18 August 2016
In recent weeks, much attention has been drawn to the vexing phenomenon of “non-violent” extremism. In Indonesia, police chief General Tito Karnavian has called for the country’s lawmakers to urgently enact legislation to curb “radical sermons” that “play an important role in encouraging would-be terrorists”.
Just last month, moreover, a cell of well-educated young Bangladeshis attacked the trendy Holey Artisan Bakery in Dhaka, killing 20 people, including foreigners. Investigations revealed that the cell members had apparently been radicalised by the online messages of three figures, namely Zakir Naik, Shami Witness and Anjem Choudary.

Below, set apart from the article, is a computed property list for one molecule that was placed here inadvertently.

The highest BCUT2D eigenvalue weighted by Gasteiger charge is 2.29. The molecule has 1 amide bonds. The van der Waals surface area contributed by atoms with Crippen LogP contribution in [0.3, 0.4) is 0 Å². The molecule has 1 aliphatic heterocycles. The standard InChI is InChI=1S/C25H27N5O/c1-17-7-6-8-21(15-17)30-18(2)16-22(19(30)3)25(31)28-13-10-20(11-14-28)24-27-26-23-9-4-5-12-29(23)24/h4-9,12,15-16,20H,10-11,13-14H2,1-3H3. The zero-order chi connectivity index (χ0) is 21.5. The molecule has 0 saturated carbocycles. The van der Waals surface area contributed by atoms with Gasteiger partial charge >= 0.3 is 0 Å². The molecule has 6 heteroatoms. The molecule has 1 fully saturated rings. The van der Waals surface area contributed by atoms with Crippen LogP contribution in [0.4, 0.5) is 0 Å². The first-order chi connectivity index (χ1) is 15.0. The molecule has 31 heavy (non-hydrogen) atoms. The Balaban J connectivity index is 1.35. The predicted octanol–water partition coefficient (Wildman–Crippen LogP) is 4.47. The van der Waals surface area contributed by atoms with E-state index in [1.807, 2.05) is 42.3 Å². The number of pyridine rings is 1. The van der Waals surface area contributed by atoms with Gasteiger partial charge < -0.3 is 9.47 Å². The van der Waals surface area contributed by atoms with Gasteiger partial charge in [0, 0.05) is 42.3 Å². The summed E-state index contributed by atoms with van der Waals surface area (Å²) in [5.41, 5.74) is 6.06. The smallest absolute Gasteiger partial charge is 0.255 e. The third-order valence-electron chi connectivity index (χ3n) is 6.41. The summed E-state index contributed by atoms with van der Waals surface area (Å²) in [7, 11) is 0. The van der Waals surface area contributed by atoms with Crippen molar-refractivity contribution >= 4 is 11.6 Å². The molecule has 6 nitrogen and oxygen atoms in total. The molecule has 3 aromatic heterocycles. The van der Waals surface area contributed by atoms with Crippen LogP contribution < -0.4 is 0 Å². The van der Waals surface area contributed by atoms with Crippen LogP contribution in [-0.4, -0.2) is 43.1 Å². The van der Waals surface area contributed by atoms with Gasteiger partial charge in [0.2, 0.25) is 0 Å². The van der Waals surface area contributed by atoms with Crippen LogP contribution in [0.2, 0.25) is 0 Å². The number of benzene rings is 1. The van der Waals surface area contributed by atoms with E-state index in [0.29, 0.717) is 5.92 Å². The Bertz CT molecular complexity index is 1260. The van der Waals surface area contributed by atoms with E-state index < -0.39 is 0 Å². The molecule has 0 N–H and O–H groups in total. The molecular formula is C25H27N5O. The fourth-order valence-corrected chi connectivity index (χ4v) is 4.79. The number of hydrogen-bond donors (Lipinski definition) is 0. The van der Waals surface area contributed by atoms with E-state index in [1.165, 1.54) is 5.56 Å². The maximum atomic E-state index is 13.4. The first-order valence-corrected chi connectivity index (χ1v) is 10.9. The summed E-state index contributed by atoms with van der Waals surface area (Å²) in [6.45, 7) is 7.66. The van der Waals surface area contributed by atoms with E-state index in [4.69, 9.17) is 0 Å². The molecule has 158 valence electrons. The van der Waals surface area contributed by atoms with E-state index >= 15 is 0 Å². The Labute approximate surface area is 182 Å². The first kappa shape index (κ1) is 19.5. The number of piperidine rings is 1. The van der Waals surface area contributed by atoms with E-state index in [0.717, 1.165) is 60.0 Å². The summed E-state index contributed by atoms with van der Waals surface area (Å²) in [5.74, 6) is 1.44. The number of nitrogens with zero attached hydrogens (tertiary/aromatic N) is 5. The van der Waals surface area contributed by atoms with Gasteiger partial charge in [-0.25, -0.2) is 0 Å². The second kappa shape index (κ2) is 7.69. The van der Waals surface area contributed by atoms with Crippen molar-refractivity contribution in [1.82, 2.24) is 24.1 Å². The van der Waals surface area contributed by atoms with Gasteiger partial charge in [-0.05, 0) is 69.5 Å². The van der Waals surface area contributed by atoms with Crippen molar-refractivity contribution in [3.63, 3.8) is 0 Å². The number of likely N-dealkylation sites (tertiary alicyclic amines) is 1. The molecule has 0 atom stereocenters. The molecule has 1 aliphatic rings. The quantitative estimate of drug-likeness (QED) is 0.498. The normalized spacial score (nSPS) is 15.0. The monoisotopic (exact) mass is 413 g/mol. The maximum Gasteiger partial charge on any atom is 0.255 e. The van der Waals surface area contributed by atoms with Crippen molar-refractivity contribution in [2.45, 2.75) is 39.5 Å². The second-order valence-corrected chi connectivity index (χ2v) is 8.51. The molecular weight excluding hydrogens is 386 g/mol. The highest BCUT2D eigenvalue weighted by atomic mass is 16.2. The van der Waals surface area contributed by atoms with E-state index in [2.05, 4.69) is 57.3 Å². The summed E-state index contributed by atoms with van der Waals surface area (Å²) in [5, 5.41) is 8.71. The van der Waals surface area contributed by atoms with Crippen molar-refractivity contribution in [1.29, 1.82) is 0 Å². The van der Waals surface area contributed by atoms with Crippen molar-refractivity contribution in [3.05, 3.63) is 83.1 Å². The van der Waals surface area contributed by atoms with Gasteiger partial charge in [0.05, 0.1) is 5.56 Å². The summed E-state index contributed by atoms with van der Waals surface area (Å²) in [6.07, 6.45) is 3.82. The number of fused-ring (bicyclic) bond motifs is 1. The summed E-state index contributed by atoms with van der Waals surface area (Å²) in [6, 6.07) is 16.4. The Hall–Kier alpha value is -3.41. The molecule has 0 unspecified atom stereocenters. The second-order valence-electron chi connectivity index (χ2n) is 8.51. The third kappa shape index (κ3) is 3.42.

While Shami Witness — the online moniker for a 24-year-old office worker from Bangalore called Mehdi Biswas — was charged by the Indian police last year for running “the single most influential pro-Isis Twitter account”, Choudary, a 49-year-old British lawyer and spokesperson for a host of banned groups such as Islam4UK, has just been convicted by a British court of using online lectures and messages to encourage support for Islamic State, which is banned in the United Kingdom.
… Associate Professor Kumar Ramakrishna is Head of Policy Studies and Coordinator of the National Security Studies Programme in the Office of the Executive Deputy Chairman, S. Rajaratnam School of International Studies, Nanyang Technological University. The views expressed here are his own.
GPO / NSSP / RSIS / Online / Print
Last updated on 18/08/2016